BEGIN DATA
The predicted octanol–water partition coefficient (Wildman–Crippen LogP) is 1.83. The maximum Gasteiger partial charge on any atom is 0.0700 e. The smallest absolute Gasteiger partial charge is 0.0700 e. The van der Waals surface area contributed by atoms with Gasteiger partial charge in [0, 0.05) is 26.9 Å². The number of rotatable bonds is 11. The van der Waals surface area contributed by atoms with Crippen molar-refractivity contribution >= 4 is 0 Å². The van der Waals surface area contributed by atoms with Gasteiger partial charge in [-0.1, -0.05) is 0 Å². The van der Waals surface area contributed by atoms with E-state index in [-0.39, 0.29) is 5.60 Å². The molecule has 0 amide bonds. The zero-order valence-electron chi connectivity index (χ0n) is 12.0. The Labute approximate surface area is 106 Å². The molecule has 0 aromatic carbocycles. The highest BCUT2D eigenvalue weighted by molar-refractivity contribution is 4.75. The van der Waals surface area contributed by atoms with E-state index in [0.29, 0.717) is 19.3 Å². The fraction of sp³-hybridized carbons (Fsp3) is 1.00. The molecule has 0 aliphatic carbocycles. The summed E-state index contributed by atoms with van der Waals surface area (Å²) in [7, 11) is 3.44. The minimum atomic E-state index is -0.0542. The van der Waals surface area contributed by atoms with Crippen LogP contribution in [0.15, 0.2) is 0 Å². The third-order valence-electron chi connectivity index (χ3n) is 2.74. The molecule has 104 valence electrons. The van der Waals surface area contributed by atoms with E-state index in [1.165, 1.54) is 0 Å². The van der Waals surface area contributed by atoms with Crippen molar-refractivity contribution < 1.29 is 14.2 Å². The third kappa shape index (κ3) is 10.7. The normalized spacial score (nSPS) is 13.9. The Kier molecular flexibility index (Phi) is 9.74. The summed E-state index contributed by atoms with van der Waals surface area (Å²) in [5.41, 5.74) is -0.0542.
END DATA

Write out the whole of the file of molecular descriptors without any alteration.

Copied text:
The predicted octanol–water partition coefficient (Wildman–Crippen LogP) is 1.83. The maximum Gasteiger partial charge on any atom is 0.0700 e. The smallest absolute Gasteiger partial charge is 0.0700 e. The van der Waals surface area contributed by atoms with Gasteiger partial charge in [0, 0.05) is 26.9 Å². The number of rotatable bonds is 11. The van der Waals surface area contributed by atoms with Crippen molar-refractivity contribution >= 4 is 0 Å². The van der Waals surface area contributed by atoms with Gasteiger partial charge in [-0.1, -0.05) is 0 Å². The van der Waals surface area contributed by atoms with E-state index in [-0.39, 0.29) is 5.60 Å². The molecule has 0 amide bonds. The zero-order valence-electron chi connectivity index (χ0n) is 12.0. The Labute approximate surface area is 106 Å². The molecule has 0 aromatic carbocycles. The highest BCUT2D eigenvalue weighted by molar-refractivity contribution is 4.75. The van der Waals surface area contributed by atoms with E-state index in [0.29, 0.717) is 19.3 Å². The fraction of sp³-hybridized carbons (Fsp3) is 1.00. The molecule has 0 aliphatic carbocycles. The summed E-state index contributed by atoms with van der Waals surface area (Å²) in [7, 11) is 3.44. The minimum atomic E-state index is -0.0542. The van der Waals surface area contributed by atoms with Crippen LogP contribution in [0.15, 0.2) is 0 Å². The third-order valence-electron chi connectivity index (χ3n) is 2.74. The molecule has 104 valence electrons. The van der Waals surface area contributed by atoms with E-state index in [1.165, 1.54) is 0 Å². The van der Waals surface area contributed by atoms with Crippen molar-refractivity contribution < 1.29 is 14.2 Å². The third kappa shape index (κ3) is 10.7. The normalized spacial score (nSPS) is 13.9. The Kier molecular flexibility index (Phi) is 9.74. The summed E-state index contributed by atoms with van der Waals surface area (Å²) in [5.41, 5.74) is -0.0542.